Combating depression in women with nursing interventions

December 20, 2005

LEXINGTON, Ky. - Dec. 20, 2005 - Low-income women at risk of depression can be helped through the use of cognitive-behavioral interventions including affirmation and thought stopping, recent research shows.

In a study lead by Ann R. Peden at the University of Kentucky and funded by the National Institute of Nursing Research and the National Institutes of Health, a group of low-income single mothers received a 6-week group intervention that assisted them in changing their thinking style. To do this, they learned thought stopping techniques and the use of affirmations. Women who received the cognitive-behavioral intervention reported fewer depressive symptoms and chronic stressors, and less negative thinking. These beneficial effects were maintained for six months.

"This study illustrates that cost-effective and easy to deliver nursing interventions can improve the mental health of low-income single mothers," Dr. Peden says. Depression is the most common mental illness in women occurring twice as often as in men. The prevalence of depression in mothers of young children is 35 to 66 percent.
-end-
Ann R. Peden, DSN, ARNP-CS is a professor of Nursing in the College of Nursing at the University of Kentucky in Lexington. She is also an adult Psychiatric-Mental Health Clinical Specialist certified by the American Nurses Credentialing Center and can be reached for questions and interviews at arpede01@uky.edu.

About the Journal
Reaching health professionals, faculty and students in over 115 countries, Journal of Nursing Scholarship is focused on health of people throughout the world. It is the official journal of the Honor Society of Nursing, Sigma Theta Tau International and it reflects the society's dedication to providing the tools necessary to improve nursing care around the world.

About Blackwell Publishing
Blackwell Publishing is the world's leading society publisher, partnering with more than 600 academic and professional societies. Blackwell publishes over 750 journals annually and, to date has published close to 6,000 text and reference books, across a wide range of academic, medical, and professional subjects.

Blackwell Publishing Ltd.

Related Depression Articles from Brightsurf:

Children with social anxiety, maternal history of depression more likely to develop depression
Although researchers have known for decades that depression runs in families, new research from Binghamton University, State University of New York, suggests that children suffering from social anxiety may be at particular risk for depression in the future.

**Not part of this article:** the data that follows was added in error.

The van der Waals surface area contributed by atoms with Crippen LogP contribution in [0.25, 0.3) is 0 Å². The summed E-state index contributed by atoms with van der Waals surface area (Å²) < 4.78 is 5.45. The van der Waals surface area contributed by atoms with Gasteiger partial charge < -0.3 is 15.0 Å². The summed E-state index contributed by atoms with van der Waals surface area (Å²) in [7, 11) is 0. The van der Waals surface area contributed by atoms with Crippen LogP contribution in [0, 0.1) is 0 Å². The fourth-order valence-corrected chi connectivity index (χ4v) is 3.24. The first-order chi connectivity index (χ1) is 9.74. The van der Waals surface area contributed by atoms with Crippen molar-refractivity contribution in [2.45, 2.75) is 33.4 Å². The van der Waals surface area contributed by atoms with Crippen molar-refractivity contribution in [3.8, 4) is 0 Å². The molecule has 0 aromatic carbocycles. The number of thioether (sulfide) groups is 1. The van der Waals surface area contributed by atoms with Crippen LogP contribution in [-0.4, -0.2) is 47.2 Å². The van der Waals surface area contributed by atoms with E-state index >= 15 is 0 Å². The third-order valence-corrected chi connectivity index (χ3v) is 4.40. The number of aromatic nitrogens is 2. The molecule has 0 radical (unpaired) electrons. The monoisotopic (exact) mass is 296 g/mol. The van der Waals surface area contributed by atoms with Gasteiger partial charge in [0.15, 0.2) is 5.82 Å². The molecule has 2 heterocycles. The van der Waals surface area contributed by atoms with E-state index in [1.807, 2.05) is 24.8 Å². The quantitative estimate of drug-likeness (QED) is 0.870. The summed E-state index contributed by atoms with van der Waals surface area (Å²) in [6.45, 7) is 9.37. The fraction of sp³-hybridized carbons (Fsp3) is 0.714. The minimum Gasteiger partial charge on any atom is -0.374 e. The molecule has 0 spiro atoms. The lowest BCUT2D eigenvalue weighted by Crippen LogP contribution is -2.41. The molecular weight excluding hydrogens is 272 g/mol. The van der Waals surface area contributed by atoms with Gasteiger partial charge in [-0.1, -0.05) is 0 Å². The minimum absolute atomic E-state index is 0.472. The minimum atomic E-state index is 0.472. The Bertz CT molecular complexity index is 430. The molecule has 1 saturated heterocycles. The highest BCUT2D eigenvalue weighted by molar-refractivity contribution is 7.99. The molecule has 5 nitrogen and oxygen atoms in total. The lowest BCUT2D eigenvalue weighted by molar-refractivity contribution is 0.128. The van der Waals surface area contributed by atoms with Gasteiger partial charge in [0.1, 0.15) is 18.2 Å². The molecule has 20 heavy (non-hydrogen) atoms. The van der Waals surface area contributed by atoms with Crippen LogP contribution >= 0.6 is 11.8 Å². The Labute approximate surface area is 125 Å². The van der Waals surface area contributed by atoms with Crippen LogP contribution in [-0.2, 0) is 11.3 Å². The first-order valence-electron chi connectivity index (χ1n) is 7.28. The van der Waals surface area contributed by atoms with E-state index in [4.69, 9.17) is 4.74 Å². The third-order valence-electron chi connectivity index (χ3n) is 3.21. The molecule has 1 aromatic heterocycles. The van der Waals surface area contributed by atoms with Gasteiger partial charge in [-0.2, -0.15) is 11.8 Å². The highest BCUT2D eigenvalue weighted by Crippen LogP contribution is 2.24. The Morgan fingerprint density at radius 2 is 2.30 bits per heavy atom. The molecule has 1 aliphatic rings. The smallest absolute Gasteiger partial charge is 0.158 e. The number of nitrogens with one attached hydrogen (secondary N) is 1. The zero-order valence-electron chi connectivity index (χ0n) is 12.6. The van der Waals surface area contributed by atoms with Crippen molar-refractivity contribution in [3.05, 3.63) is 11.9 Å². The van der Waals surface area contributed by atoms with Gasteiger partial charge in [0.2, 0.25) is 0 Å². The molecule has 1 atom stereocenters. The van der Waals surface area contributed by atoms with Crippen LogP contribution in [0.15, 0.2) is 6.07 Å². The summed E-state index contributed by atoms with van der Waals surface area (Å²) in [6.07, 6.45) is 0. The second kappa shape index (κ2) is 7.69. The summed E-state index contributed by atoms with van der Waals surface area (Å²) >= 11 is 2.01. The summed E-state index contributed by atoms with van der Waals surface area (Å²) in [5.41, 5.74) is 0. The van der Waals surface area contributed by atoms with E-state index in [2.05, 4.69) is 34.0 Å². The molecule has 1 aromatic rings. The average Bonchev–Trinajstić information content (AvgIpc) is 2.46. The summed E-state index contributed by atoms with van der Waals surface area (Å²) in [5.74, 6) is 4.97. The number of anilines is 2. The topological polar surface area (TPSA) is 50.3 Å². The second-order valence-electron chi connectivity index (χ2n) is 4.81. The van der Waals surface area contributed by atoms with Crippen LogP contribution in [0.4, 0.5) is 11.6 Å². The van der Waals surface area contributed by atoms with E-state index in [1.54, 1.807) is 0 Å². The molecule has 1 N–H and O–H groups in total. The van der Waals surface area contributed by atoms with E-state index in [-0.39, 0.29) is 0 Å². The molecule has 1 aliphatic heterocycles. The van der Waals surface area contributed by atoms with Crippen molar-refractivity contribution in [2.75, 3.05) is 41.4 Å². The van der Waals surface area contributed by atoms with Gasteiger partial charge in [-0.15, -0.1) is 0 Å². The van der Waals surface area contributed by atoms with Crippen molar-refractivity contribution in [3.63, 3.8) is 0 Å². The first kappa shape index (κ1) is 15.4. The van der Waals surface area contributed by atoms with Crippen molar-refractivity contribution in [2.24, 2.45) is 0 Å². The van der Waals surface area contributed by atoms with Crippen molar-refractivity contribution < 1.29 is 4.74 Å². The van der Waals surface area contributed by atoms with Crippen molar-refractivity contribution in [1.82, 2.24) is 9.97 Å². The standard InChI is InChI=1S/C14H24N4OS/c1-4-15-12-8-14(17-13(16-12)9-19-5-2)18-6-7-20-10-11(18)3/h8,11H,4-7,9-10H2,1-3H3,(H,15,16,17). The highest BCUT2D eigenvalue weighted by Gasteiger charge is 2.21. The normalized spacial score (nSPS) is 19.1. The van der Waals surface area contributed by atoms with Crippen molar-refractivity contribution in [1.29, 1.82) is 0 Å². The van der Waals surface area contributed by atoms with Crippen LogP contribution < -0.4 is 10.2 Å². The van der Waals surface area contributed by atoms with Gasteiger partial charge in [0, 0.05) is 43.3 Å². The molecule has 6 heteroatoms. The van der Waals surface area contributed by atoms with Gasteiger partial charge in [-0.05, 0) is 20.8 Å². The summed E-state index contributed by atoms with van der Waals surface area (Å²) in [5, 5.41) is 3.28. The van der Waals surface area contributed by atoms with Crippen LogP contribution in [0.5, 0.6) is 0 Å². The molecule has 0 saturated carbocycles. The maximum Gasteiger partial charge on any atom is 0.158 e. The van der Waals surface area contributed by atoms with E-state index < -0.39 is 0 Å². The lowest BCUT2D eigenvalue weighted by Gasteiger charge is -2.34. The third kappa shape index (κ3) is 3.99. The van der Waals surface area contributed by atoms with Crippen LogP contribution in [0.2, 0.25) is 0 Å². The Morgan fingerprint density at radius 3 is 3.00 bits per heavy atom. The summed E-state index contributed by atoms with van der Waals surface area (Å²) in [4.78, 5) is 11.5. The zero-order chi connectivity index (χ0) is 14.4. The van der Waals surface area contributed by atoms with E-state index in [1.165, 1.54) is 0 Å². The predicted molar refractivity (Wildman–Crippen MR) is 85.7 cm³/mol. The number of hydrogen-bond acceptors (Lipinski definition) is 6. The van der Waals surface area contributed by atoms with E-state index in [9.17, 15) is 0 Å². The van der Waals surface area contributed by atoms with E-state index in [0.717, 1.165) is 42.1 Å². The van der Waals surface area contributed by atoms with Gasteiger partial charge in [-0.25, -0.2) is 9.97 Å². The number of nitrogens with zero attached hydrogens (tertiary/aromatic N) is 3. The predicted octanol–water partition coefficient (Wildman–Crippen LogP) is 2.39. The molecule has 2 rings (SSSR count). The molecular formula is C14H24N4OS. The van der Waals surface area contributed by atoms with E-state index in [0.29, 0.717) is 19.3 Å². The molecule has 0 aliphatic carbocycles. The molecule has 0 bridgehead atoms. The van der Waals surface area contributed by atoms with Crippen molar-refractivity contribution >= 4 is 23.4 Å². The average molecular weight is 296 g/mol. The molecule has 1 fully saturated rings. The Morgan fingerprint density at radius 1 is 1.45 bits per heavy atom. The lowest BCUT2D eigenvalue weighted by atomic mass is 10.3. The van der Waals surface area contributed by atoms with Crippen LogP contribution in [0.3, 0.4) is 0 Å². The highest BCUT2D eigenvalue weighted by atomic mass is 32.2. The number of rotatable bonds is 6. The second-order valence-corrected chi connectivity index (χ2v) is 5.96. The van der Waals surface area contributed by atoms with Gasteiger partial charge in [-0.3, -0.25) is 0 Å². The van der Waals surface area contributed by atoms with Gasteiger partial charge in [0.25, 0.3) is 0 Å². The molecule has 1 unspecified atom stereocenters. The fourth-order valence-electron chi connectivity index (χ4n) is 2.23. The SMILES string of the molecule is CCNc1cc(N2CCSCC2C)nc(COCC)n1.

Depression and use of marijuana among US adults
This study examined the association of depression with cannabis use among US adults and the trends for this association from 2005 to 2016.

Maternal depression increases odds of depression in offspring, study shows
Depression in mothers during and after pregnancy increased the odds of depression in offspring during adolescence and adulthood by 70%.

Targeting depression: Researchers ID symptom-specific targets for treatment of depression
For the first time, physician-scientists at Beth Israel Deaconess Medical Center have identified two clusters of depressive symptoms that responded to two distinct neuroanatomical treatment targets in patients who underwent transcranial magnetic brain stimulation (TMS) for treatment of depression.

A biological mechanism for depression
Researchers report that in depressed individuals there are increased amounts of an unmodified structural protein, called tubulin, in lipid rafts compared with non-depressed individuals.

Depression in adults who are overweight or obese
In an analysis of primary care records of 519,513 UK adults who were overweight or obese between 2000-2016 and followed up until 2019, the incidence of new cases of depression was 92 per 10,000 people per year.

Why stress doesn't always cause depression
Rats susceptible to anhedonia, a core symptom of depression, possess more serotonin neurons after being exposed to chronic stress, but the effect can be reversed through amygdala activation, according to new research in JNeurosci.

Which comes first: Smartphone dependency or depression?
New research suggests a person's reliance on his or her smartphone predicts greater loneliness and depressive symptoms, as opposed to the other way around.

Depression breakthrough
Major depressive disorder -- referred to colloquially as the 'black dog' -- has been identified as a genetic cause for 20 distinct diseases, providing vital information to help detect and manage high rates of physical illnesses in people diagnosed with depression.

CPAP provides relief from depression
Researchers have found that continuous positive airway pressure (CPAP) treatment of obstructive sleep apnea (OSA) can improve depression symptoms in patients suffering from cardiovascular diseases.

Read More: Depression News and Depression Current Events
Brightsurf.com is a participant in the Amazon Services LLC Associates Program, an affiliate advertising program designed to provide a means for sites to earn advertising fees by advertising and linking to Amazon.com.